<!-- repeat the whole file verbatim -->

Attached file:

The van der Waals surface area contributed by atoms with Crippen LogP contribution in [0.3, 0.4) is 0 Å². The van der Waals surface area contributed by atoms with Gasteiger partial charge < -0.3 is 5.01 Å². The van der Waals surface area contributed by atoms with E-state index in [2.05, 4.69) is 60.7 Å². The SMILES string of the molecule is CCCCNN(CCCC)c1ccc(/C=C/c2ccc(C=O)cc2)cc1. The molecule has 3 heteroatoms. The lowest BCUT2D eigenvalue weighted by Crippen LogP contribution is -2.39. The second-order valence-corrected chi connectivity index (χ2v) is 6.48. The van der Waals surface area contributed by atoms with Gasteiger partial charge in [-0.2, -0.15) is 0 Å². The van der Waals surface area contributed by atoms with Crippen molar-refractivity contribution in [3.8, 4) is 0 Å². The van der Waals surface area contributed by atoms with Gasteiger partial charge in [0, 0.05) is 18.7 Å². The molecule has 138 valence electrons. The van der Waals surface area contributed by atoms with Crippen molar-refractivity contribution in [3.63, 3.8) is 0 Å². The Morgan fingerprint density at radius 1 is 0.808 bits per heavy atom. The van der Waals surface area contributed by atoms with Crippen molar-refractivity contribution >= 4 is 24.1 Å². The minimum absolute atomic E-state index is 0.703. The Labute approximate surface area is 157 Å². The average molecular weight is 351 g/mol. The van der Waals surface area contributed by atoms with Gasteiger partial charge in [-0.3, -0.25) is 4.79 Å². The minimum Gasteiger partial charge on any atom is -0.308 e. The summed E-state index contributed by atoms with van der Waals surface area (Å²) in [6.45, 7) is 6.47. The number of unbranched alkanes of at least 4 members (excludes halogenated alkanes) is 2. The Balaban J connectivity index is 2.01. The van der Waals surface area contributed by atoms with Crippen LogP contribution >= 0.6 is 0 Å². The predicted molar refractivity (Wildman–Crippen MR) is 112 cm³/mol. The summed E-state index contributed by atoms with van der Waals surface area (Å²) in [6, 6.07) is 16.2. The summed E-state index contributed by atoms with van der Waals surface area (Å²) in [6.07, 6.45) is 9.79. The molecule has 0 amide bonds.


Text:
The van der Waals surface area contributed by atoms with Crippen LogP contribution in [0.3, 0.4) is 0 Å². The van der Waals surface area contributed by atoms with Gasteiger partial charge < -0.3 is 5.01 Å². The van der Waals surface area contributed by atoms with E-state index in [2.05, 4.69) is 60.7 Å². The SMILES string of the molecule is CCCCNN(CCCC)c1ccc(/C=C/c2ccc(C=O)cc2)cc1. The molecule has 3 heteroatoms. The lowest BCUT2D eigenvalue weighted by Crippen LogP contribution is -2.39. The second-order valence-corrected chi connectivity index (χ2v) is 6.48. The van der Waals surface area contributed by atoms with Gasteiger partial charge in [-0.2, -0.15) is 0 Å². The van der Waals surface area contributed by atoms with Crippen molar-refractivity contribution in [3.8, 4) is 0 Å². The van der Waals surface area contributed by atoms with Gasteiger partial charge in [0, 0.05) is 18.7 Å². The molecule has 138 valence electrons. The van der Waals surface area contributed by atoms with Crippen molar-refractivity contribution in [3.63, 3.8) is 0 Å². The Morgan fingerprint density at radius 1 is 0.808 bits per heavy atom. The van der Waals surface area contributed by atoms with Crippen molar-refractivity contribution >= 4 is 24.1 Å². The minimum absolute atomic E-state index is 0.703. The Labute approximate surface area is 157 Å². The average molecular weight is 351 g/mol. The van der Waals surface area contributed by atoms with Gasteiger partial charge in [-0.3, -0.25) is 4.79 Å². The minimum Gasteiger partial charge on any atom is -0.308 e. The summed E-state index contributed by atoms with van der Waals surface area (Å²) in [6.45, 7) is 6.47. The number of unbranched alkanes of at least 4 members (excludes halogenated alkanes) is 2. The Balaban J connectivity index is 2.01. The van der Waals surface area contributed by atoms with Crippen LogP contribution >= 0.6 is 0 Å². The predicted molar refractivity (Wildman–Crippen MR) is 112 cm³/mol. The summed E-state index contributed by atoms with van der Waals surface area (Å²) in [6, 6.07) is 16.2. The summed E-state index contributed by atoms with van der Waals surface area (Å²) in [6.07, 6.45) is 9.79. The molecule has 0 amide bonds.